Medium’s “Save to Medium” bookmarking feature is now live, letting you save articles from across the web to a single interface you can read whenever you want, roughly two weeks after app sleuth Jane Manchun Wong discovered the experimental Pocket- and Instapaper-like feature earlier this month. But in my brief testing this morning, it feels more limited than those dedicated read-it-later services, and frankly, doesn’t seem that useful to me at all.

Starting off on a practical note, you can only save articles using a Chrome extension or the latest versions of the iOS and Android apps for now. If you want to save articles while using Safari, Firefox, or other browsers, you’ll have to wait until Medium adds browser extensions for them “soon.”

More importantly, actually reading my saved articles in the iOS app isn’t a compelling experience.

It worked well for some of Medium’s own posts — which makes sense, since you’ve already been able to bookmark those in the app for years. I saved a Learning by Shipping blog, and when I opened it in the app in the read later mode, it looked like, well, a Medium post. I was able to change the text size, share the article, and turn on a dark mode, similar to other readers. (And because it’s a Medium post, yes, I could add claps.)

But when I saved Dieter’s Apple Watch Series 5 review, it simply opened up in a browser window within the app. Which, according to Medium’s blog post, is how all third-party websites will display unless they’ve got a Medium licensing deal. When I opened this New York Times story, Medium’s mobile browser even showed the NYT’s popup that asks you to create an account to read more articles.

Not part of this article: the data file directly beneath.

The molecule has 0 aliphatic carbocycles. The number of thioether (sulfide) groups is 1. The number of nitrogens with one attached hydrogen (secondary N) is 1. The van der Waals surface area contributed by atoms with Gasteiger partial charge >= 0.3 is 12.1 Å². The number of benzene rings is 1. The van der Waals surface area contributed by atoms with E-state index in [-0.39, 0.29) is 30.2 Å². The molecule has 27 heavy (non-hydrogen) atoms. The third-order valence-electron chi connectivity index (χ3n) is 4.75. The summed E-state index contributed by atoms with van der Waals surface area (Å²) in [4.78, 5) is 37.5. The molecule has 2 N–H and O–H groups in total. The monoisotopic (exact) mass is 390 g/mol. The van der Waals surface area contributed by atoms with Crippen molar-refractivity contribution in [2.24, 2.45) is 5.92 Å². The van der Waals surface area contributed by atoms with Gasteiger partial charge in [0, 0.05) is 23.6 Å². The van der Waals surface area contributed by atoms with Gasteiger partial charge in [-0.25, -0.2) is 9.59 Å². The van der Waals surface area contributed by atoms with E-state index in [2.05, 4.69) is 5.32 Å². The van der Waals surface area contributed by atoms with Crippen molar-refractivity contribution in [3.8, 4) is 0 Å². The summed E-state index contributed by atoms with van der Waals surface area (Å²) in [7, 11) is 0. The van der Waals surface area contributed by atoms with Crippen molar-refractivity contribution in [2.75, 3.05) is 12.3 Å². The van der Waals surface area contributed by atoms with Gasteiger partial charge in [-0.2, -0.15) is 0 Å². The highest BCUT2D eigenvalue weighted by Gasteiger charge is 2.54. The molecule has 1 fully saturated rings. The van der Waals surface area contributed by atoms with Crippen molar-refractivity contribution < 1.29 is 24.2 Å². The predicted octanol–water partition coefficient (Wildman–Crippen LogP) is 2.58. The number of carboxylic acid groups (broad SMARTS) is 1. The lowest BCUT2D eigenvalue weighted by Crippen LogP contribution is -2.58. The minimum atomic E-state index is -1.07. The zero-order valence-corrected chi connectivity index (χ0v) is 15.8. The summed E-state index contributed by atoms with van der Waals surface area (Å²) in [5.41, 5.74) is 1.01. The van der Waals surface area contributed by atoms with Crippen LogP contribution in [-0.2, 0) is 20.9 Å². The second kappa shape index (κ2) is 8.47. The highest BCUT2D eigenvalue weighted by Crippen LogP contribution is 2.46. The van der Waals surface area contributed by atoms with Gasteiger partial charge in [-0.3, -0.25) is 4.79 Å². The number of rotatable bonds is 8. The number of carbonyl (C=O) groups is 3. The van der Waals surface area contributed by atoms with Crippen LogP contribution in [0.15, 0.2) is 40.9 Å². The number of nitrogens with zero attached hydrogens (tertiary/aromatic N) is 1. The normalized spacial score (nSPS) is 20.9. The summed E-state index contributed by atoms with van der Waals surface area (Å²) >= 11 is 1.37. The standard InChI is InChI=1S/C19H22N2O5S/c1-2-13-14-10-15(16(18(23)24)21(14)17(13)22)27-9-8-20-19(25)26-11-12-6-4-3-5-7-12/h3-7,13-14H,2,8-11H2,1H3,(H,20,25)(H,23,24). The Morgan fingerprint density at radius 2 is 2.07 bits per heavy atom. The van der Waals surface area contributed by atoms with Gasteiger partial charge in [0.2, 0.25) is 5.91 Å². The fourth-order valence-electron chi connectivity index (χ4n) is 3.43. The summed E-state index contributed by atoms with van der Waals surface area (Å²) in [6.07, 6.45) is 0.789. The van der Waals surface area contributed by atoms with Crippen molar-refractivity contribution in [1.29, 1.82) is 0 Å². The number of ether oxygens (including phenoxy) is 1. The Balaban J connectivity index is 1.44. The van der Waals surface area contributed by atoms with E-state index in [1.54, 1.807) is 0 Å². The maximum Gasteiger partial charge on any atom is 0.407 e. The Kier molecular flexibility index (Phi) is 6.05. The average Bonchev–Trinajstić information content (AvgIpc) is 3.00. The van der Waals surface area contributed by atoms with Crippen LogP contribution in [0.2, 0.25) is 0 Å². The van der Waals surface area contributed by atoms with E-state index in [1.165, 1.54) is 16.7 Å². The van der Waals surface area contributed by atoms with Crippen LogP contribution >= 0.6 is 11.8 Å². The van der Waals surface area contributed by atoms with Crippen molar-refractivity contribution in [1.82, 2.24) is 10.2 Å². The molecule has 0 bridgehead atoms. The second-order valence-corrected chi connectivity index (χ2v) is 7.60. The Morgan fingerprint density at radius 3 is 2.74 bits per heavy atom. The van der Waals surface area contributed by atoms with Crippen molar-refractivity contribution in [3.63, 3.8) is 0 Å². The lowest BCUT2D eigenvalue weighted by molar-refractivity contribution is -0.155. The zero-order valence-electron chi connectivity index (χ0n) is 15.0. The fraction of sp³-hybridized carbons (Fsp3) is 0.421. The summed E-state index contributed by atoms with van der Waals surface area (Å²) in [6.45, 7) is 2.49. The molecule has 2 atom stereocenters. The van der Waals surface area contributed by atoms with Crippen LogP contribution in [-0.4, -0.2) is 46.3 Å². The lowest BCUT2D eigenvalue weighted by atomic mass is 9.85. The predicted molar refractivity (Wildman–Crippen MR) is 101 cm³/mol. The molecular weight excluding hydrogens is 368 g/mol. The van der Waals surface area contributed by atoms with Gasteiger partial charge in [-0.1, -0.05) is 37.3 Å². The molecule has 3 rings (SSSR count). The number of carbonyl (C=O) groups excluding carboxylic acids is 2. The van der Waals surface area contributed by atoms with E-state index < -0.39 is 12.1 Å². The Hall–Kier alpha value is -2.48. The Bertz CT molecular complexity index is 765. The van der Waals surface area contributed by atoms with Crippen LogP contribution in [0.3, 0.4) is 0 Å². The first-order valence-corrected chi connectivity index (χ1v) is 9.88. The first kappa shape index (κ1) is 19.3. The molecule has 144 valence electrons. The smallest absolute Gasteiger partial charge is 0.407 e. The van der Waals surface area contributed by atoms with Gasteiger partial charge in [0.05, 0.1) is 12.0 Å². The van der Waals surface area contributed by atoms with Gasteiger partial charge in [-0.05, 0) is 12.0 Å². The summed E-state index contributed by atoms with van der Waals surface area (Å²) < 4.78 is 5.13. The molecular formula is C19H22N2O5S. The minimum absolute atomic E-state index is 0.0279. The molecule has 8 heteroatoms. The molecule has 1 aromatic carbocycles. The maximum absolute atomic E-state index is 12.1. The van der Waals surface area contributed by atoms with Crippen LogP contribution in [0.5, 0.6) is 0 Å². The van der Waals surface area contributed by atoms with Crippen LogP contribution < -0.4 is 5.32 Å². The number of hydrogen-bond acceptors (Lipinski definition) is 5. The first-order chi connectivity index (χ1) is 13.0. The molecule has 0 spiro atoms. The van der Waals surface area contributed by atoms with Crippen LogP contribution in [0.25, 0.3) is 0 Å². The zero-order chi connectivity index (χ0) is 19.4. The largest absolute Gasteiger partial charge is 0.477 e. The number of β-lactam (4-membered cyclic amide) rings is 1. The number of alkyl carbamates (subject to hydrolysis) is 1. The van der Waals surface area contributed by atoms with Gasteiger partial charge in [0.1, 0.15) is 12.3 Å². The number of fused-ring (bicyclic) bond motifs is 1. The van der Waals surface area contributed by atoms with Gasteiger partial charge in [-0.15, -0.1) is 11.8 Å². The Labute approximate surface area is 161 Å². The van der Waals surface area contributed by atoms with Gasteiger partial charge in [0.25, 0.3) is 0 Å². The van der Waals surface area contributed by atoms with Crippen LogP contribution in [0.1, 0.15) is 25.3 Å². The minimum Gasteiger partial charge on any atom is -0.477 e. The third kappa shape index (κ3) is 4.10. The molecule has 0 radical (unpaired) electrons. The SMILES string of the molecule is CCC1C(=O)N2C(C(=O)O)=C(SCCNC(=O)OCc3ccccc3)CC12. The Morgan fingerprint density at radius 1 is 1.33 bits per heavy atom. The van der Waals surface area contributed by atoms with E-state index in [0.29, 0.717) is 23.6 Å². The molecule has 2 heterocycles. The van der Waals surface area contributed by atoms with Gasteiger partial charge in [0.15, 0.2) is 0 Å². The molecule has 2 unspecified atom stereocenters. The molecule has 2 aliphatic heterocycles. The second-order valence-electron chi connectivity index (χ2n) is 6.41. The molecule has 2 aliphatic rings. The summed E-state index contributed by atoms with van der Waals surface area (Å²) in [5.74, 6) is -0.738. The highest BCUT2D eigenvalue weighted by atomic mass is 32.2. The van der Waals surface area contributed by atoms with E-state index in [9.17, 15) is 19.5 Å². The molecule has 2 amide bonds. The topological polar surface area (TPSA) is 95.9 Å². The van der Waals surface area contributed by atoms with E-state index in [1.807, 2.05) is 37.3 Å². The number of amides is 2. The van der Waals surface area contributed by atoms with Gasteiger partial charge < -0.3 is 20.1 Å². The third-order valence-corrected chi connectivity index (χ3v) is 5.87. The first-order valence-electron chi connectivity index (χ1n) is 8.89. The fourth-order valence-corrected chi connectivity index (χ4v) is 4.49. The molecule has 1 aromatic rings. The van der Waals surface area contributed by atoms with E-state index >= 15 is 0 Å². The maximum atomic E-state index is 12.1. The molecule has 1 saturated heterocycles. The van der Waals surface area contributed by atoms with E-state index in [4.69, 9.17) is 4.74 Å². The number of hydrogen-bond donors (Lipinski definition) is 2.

It’s good to see that Medium is letting the Times make money by respecting its paywalls (it let me open two stories, then blocked me on the third), but it’s not a streamlined reading experience.

Oddly, even a Medium-owned OneZero story didn’t open in a dedicated reader mode — it showed up just as if I had navigated to the article on the mobile web, including Medium’s prompt to log in (which, like with the NYT article, I could tap out of).

When Wong originally spotted an early version of “Save to Medium” in testing, she found that the app was scraping entire articles, including those from paywalled publications, and replicating them onto its own platform so that readers could read the article without hitting the paywall. But Medium told The Verge earlier this month that any final product wouldn’t do that, and that appears to be the case here.

Still, if you’re already a heavy Medium app user who wants to add additional articles from around the web to your reading list, or you’re looking for an easy way to bookmark some Medium articles for your commute home, this might work. Medium says it wants your feedback, too.